In the State of Florida, one of the most unique issues in a military divorce is the calculation of alimony and child support based on the income of the parties. When one spouse is OR both spouses are employed as service members, it is important to recognize that aspects of income, some not even taxable by the IRS, will be considered income when it comes to providing for your children and former spouse after a Florida Dissolution of Marriage.
Calculating income for a Florida military divorce or paternity action creates special issues, because of the differences in how service members are compensated as compared to the civilian workforce. Most of the pay information is found on the Leave and Earning Statement, which details how much you (or your partner) earns, their rank, years of service, but also any deductions. In every day terms, this is essentially the equivalent to your pay stub.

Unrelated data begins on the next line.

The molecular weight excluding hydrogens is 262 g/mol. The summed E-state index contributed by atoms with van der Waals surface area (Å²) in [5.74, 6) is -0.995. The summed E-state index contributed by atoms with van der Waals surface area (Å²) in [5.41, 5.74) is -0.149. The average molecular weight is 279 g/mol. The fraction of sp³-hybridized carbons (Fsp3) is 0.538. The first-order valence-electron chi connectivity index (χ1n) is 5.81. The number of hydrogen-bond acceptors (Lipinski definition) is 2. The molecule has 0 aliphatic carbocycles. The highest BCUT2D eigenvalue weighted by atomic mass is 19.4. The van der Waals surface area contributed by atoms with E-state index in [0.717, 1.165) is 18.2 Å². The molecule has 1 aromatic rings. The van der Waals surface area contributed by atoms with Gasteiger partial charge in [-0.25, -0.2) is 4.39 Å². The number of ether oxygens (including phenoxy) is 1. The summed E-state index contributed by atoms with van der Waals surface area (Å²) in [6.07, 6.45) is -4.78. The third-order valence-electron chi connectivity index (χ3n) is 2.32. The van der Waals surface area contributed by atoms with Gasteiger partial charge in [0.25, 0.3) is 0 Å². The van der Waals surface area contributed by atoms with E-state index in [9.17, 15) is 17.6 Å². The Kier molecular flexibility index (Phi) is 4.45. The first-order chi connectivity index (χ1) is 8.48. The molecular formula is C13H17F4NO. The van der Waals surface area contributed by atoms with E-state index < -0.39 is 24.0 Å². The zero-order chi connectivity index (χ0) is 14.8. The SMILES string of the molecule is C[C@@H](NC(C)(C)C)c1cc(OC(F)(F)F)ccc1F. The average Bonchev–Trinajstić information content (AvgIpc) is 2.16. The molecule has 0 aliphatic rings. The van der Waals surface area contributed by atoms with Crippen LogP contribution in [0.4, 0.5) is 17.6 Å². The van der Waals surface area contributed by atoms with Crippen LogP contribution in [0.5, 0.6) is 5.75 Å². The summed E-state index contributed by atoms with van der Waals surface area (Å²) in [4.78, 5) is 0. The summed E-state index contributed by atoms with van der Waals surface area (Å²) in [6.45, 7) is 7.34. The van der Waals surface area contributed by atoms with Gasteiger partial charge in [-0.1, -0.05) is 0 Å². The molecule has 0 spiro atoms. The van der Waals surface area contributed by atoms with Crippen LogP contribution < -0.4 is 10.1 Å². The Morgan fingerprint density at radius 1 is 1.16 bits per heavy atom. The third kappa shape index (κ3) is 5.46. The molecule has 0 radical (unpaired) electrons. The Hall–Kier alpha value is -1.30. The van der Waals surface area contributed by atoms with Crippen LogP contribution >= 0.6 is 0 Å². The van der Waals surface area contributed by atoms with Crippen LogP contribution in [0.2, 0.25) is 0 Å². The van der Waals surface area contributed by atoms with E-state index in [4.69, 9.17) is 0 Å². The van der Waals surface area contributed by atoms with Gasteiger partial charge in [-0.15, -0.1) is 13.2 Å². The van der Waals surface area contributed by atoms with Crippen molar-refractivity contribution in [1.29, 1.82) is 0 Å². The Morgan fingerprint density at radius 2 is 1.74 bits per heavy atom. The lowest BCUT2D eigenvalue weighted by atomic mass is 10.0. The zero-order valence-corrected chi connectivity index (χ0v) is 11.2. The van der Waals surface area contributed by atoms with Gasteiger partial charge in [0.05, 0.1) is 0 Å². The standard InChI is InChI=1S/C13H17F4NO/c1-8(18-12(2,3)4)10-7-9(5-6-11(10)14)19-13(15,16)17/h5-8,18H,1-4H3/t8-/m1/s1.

When considering what is inclusive income, a Florida court will consider the service member’s pay first. Thus, the basic pay, hazard pay, combat pay, and flight pay will definitely be considered in the calculation of the available income. These forms of pay are usually taxable, therefore it should come as no surprise that they are income. Military families need to also include the allowances that decrease a service member’s cost of living, such as housing allowances (BAH), disability pay, subsistence allowance (BAS), per diem payments, and cost of living adjustments (COLA). These “allowances” not only decrease the daily living expenses of the military spouse, but also act as an increase in their income, and become a complicated issue for family law judges to determine when considering child support calculations. These additions are usually considered to be income, as they are cash benefits which ultimately would be considered components of gross income when calculating child support of the families’ children.